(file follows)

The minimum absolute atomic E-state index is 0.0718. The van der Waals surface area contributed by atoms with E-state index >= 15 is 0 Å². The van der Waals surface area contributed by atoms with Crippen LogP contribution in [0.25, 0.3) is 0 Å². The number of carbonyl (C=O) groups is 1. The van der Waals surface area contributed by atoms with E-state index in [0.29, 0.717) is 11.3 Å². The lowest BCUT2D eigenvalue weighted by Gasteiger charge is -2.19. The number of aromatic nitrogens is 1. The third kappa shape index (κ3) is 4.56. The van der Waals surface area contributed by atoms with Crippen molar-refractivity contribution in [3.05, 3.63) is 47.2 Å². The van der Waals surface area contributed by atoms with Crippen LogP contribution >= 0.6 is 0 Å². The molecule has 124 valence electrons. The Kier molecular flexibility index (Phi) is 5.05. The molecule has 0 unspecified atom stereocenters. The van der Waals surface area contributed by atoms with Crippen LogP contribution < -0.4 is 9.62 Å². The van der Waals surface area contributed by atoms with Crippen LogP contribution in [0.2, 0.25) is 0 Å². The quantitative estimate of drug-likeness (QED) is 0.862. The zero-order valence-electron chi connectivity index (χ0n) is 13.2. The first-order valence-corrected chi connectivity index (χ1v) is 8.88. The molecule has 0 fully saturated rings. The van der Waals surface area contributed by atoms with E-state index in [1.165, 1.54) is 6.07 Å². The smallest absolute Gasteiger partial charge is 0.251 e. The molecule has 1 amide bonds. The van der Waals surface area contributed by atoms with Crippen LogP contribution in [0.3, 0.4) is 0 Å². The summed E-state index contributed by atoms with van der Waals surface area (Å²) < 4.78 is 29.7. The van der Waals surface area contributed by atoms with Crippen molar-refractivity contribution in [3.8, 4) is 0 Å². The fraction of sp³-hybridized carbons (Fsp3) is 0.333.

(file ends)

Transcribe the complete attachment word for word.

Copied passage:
The minimum absolute atomic E-state index is 0.0718. The van der Waals surface area contributed by atoms with E-state index >= 15 is 0 Å². The van der Waals surface area contributed by atoms with Crippen LogP contribution in [0.25, 0.3) is 0 Å². The number of carbonyl (C=O) groups is 1. The van der Waals surface area contributed by atoms with E-state index in [0.29, 0.717) is 11.3 Å². The lowest BCUT2D eigenvalue weighted by Gasteiger charge is -2.19. The number of aromatic nitrogens is 1. The third kappa shape index (κ3) is 4.56. The van der Waals surface area contributed by atoms with Crippen molar-refractivity contribution in [3.05, 3.63) is 47.2 Å². The van der Waals surface area contributed by atoms with Crippen LogP contribution >= 0.6 is 0 Å². The molecule has 124 valence electrons. The Kier molecular flexibility index (Phi) is 5.05. The molecule has 0 unspecified atom stereocenters. The van der Waals surface area contributed by atoms with Crippen LogP contribution < -0.4 is 9.62 Å². The van der Waals surface area contributed by atoms with Crippen LogP contribution in [0.2, 0.25) is 0 Å². The quantitative estimate of drug-likeness (QED) is 0.862. The zero-order valence-electron chi connectivity index (χ0n) is 13.2. The first-order valence-corrected chi connectivity index (χ1v) is 8.88. The molecule has 0 fully saturated rings. The van der Waals surface area contributed by atoms with E-state index in [1.165, 1.54) is 6.07 Å². The smallest absolute Gasteiger partial charge is 0.251 e. The molecule has 1 amide bonds. The van der Waals surface area contributed by atoms with Crippen LogP contribution in [0.3, 0.4) is 0 Å². The summed E-state index contributed by atoms with van der Waals surface area (Å²) < 4.78 is 29.7. The van der Waals surface area contributed by atoms with Crippen molar-refractivity contribution in [3.8, 4) is 0 Å². The fraction of sp³-hybridized carbons (Fsp3) is 0.333.